Off-stage: Dancer Isaiah Tillman is tall, demure, and humble


Originally published March 15 in PQ Monthly.

Isaiah Tillman uses dance to explore than many facets of his identity. Photo by Xilia Faye, PQ Monthly.
By Erin Rook, PQ Monthly

On stage, Isaiah Tillman exudes a quiet confidence. Even without the 6’5″ frame and muscular physique, he would still be statuesque. But behind the façade — which is alternately sensual, emotive, and grooving — lies a shy guy with an aversion to the spotlight.

“I’m over-the-top confident on stage,” Tillman says, “but that’s not who you are going to sit down and have coffee with later.” (The coffee-shop Tillman is humble, sincere, and easy-going.)

Still, each of the 26-year-old’s many dance projects speaks to a part of who he is. Burlesquire — the boylesque group he is best known for in the queer community — may not be his “neutral,” but that doesn’t mean it isn’t authentic.

“Burlesquire is definitely a far out there part of me,” Tillman says. “It’s been really empowering for me to take on my sensuality and my sexuality and my body. … Burlesquire allows me to be most confident comfortable version of myself.”

While Burlesquire helps Tillman make peace with his body, his work with the contemporary dance company Polaris Dance Theatre allows him to connect with his heart.

“[Polaris is] really emotive,” Tillman says. “There’s so much heart and emotion and thought; it’s like a whole other planet for me.”

Polaris’ contemporary style is new to Tillman as well. Though it’s hard to believe, Tillman has no formal dance training. He was first exposed to choreography as a high school sophomore on the Parkrose dance team. His education in contemporary didn’t come until he was rehearsing to fill in for a show with Polaris, where he had been teaching hip-hop classes.

“My gift, I guess, is being able to execute what I see, if I can feel it. If I feel it, my body just naturally has the ability to do it,” Tillman says. If not, he can still learn the choreography; it just takes longer. “I’m a feeler not a thinker when it comes to dancing.”

That Midas touch has created a wealth of dance opportunities for Tillman, who admits he hasn’t been terribly proactive about seeking them out.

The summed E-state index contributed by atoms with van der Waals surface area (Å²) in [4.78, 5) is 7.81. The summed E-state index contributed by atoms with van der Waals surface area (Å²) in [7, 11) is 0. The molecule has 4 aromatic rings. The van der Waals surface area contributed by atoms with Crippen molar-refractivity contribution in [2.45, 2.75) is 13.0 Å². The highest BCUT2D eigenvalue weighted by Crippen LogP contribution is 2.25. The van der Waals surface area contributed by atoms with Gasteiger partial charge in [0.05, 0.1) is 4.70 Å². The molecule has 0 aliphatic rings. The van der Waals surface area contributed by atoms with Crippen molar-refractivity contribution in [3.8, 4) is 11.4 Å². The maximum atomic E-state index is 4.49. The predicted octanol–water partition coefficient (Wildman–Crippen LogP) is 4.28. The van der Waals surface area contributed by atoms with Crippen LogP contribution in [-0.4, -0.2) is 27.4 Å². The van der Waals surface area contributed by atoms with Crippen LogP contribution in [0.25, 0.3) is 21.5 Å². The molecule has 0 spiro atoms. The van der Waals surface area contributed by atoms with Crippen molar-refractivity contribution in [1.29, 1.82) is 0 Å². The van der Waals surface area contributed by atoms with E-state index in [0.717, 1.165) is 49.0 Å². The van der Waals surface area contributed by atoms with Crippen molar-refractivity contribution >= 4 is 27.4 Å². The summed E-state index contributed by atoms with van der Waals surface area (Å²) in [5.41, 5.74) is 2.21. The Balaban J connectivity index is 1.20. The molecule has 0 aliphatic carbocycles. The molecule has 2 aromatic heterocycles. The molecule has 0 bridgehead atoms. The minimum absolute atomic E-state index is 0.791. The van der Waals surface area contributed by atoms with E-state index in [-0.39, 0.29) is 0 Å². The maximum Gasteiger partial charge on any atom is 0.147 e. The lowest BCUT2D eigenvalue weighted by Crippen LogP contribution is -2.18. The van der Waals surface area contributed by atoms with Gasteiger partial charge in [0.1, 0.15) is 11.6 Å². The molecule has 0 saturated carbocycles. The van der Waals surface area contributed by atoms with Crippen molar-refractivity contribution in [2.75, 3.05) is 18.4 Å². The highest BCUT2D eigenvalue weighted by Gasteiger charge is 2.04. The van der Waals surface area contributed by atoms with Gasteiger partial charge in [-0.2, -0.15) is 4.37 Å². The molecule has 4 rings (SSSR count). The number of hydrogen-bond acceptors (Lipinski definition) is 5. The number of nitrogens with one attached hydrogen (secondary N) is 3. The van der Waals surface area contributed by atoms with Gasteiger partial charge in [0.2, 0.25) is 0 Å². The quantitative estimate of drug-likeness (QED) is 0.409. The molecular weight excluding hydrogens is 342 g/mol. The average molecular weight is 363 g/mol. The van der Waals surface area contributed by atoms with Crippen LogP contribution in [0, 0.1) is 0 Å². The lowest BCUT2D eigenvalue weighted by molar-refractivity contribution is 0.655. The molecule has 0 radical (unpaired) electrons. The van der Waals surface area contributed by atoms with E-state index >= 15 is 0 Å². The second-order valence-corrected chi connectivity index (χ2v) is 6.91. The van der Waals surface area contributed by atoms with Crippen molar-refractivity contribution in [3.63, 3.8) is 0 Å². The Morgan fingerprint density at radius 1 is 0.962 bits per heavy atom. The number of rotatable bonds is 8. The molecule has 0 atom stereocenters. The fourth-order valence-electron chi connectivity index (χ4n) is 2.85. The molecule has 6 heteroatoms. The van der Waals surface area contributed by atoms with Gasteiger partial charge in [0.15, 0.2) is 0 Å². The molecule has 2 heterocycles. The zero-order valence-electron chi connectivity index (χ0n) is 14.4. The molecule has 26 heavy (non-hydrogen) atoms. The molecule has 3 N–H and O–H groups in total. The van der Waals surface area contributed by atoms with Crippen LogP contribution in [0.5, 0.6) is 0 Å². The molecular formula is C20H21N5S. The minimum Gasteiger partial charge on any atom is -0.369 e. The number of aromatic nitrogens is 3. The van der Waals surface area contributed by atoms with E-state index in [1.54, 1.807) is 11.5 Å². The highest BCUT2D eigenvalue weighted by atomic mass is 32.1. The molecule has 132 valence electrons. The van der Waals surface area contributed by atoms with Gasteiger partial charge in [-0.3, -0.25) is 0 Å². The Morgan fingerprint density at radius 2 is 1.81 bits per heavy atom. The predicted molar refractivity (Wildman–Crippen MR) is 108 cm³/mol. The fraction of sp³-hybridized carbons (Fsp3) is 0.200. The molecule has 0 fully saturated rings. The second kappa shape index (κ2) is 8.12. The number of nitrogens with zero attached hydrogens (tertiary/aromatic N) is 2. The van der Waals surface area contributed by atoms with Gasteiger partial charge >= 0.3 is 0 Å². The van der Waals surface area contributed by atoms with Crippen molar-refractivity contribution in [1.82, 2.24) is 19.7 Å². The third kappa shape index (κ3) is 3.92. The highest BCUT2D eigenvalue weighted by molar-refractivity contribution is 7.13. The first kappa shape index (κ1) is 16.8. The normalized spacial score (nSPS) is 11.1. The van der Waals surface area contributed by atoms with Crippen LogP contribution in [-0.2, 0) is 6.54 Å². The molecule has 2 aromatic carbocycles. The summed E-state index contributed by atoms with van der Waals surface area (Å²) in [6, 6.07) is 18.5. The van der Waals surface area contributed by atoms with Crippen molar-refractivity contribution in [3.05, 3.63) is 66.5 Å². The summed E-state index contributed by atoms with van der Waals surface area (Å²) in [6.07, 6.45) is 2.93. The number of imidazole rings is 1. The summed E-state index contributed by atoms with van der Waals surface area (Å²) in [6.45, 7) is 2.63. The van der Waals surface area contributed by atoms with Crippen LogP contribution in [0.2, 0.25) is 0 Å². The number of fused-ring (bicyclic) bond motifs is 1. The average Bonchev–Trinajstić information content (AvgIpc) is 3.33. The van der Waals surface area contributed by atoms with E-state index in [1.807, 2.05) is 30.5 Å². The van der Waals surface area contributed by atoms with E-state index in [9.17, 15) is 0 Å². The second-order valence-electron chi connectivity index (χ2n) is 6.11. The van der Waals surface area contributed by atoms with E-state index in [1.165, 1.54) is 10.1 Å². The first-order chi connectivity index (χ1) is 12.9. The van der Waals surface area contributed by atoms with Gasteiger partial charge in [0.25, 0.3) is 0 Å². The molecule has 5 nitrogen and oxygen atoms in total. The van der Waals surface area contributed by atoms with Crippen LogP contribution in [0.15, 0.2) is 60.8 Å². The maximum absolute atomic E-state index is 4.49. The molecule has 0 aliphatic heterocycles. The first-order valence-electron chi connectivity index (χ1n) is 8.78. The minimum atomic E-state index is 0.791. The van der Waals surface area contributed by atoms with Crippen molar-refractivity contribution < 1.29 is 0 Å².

“I’ve been kind of lazy when it comes to trying to do a whole bunch with my dancing,” Tillman says. “I’ve done what’s come organically. Thank god that’s been some really cool things.”

In addition to performing with Polaris and Burlesquire, Tillman recently began a dance collaboration with figure skater Lee Graham called Echo.

“[Graham and I] have a very similar aesthetic and a similar presence or prowess, a similar concept about sexuality and identity. We are on the same page,” Tillman says. “I’ve rarely been as excited about a partnership the beginning of something. It just works.”

Tillman is also performing with The Detail later this month in its show Around the World Through the Movement of Detail, a professional showcase of diverse dance styles directed by Durante Lambert.

In addition to performing, Tillman is the staff choreographer and creative director for the Portland State University Steps of Rhythm dance group and just wrapped a nine-year gig teaching choreography to the Parkrose Dance Team (which won the state championships in 2011 and 2011). He has also taught dance teams at 12 other area high schools.

For as much time as he spends on stage — he recently had five performances over one weekend — Tillman is actually averse to attention.

“I’ve always hated people looking at me,” he says. “I’m fine if nobody notices me.”

But he clearly loves to dance, so he psyches himself up for the spotlight. He imagines himself telling the crowd, “You’re not ready for this.” With his first movement, he is transformed.

“Once the music is on all of my insecurities, all of my flaws, either don’t exist, don’t matter, or are now a good thing,” Tillman says. “Afterward, I’m right back to quiet me.”

He has felt music’s pull since childhood. As a boy, Tillman was painfully shy and, because he stuttered so badly, only spoke to or through his grandmother.

“She would interpret for me,” he recalls. (Tillman doesn’t stutter now.)

Dance, on the other hand, provided Tillman both a means of expression and an escape from the trials of growing up different.

“[It’s] is an outlet for me. It’s the only thing that gets me out of my head,” Tillman says. “I felt alive; I felt special in a good way. It was the first positive response I got for being different.”

Tillman, who identifies as queer, came out when he was 12 and got teased for his stutter, his big butt and lips, and the way he dressed.

After seeing Janet Jackson’s Velvet Rope Tour, dance also became the dream. While he’s still open to dancing back-up for Janet, Tillman wants his own studio or company, where he can share his approach to dance.

“You dance because it’s a gift,” Tillman says. “You’re fortunate to be able to do it and receive those things.”

For more on Tillman’s upcoming performance with The Detail, visit

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